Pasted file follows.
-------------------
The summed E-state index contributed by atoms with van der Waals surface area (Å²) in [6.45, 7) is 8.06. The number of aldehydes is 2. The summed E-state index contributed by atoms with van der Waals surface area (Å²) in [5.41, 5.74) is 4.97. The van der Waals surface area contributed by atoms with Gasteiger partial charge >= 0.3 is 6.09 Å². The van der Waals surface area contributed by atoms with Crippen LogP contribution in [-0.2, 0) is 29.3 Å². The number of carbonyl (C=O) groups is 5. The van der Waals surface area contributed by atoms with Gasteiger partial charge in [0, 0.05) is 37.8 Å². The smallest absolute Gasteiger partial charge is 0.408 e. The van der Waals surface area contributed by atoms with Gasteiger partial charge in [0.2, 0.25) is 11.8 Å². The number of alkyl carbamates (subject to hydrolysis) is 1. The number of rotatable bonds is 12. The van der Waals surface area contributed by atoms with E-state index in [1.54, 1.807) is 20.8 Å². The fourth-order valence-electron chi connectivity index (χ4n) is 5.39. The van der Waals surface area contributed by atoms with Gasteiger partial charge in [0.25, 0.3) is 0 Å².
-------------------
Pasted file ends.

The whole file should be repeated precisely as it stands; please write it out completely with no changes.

The summed E-state index contributed by atoms with van der Waals surface area (Å²) in [6.45, 7) is 8.06. The number of aldehydes is 2. The summed E-state index contributed by atoms with van der Waals surface area (Å²) in [5.41, 5.74) is 4.97. The van der Waals surface area contributed by atoms with Gasteiger partial charge >= 0.3 is 6.09 Å². The van der Waals surface area contributed by atoms with Crippen LogP contribution in [-0.2, 0) is 29.3 Å². The number of carbonyl (C=O) groups is 5. The van der Waals surface area contributed by atoms with Gasteiger partial charge in [0, 0.05) is 37.8 Å². The smallest absolute Gasteiger partial charge is 0.408 e. The van der Waals surface area contributed by atoms with Gasteiger partial charge in [0.2, 0.25) is 11.8 Å². The number of alkyl carbamates (subject to hydrolysis) is 1. The number of rotatable bonds is 12. The van der Waals surface area contributed by atoms with E-state index in [1.54, 1.807) is 20.8 Å². The fourth-order valence-electron chi connectivity index (χ4n) is 5.39. The van der Waals surface area contributed by atoms with Gasteiger partial charge in [0.25, 0.3) is 0 Å².